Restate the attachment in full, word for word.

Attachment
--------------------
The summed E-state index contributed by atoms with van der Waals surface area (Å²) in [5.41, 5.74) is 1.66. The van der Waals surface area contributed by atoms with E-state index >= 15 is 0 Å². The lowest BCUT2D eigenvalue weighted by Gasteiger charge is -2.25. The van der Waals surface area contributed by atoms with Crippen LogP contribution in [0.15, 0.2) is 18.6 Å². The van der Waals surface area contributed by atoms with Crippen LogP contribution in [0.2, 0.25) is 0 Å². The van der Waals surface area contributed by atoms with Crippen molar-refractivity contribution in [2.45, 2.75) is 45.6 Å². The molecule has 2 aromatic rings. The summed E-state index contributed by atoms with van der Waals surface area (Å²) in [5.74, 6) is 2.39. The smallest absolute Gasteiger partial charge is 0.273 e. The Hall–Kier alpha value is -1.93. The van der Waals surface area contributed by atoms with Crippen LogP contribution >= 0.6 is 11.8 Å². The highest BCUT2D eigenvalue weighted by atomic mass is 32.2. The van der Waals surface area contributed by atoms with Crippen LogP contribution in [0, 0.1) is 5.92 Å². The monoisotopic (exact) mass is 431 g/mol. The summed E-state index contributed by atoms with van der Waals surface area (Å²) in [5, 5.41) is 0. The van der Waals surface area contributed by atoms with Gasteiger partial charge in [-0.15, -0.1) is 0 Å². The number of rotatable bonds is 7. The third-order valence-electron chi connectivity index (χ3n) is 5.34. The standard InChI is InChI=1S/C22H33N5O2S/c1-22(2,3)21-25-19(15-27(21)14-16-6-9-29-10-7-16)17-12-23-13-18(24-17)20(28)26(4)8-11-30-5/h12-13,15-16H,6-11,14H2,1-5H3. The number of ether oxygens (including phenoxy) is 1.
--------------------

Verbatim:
The summed E-state index contributed by atoms with van der Waals surface area (Å²) in [5.41, 5.74) is 1.66. The van der Waals surface area contributed by atoms with E-state index >= 15 is 0 Å². The lowest BCUT2D eigenvalue weighted by Gasteiger charge is -2.25. The van der Waals surface area contributed by atoms with Crippen LogP contribution in [0.15, 0.2) is 18.6 Å². The van der Waals surface area contributed by atoms with Crippen LogP contribution in [0.2, 0.25) is 0 Å². The van der Waals surface area contributed by atoms with Crippen molar-refractivity contribution in [2.45, 2.75) is 45.6 Å². The molecule has 2 aromatic rings. The summed E-state index contributed by atoms with van der Waals surface area (Å²) in [5.74, 6) is 2.39. The smallest absolute Gasteiger partial charge is 0.273 e. The Hall–Kier alpha value is -1.93. The van der Waals surface area contributed by atoms with Crippen LogP contribution >= 0.6 is 11.8 Å². The highest BCUT2D eigenvalue weighted by atomic mass is 32.2. The van der Waals surface area contributed by atoms with Crippen LogP contribution in [0, 0.1) is 5.92 Å². The monoisotopic (exact) mass is 431 g/mol. The summed E-state index contributed by atoms with van der Waals surface area (Å²) in [5, 5.41) is 0. The van der Waals surface area contributed by atoms with Gasteiger partial charge in [-0.15, -0.1) is 0 Å². The number of rotatable bonds is 7. The third-order valence-electron chi connectivity index (χ3n) is 5.34. The standard InChI is InChI=1S/C22H33N5O2S/c1-22(2,3)21-25-19(15-27(21)14-16-6-9-29-10-7-16)17-12-23-13-18(24-17)20(28)26(4)8-11-30-5/h12-13,15-16H,6-11,14H2,1-5H3. The number of ether oxygens (including phenoxy) is 1.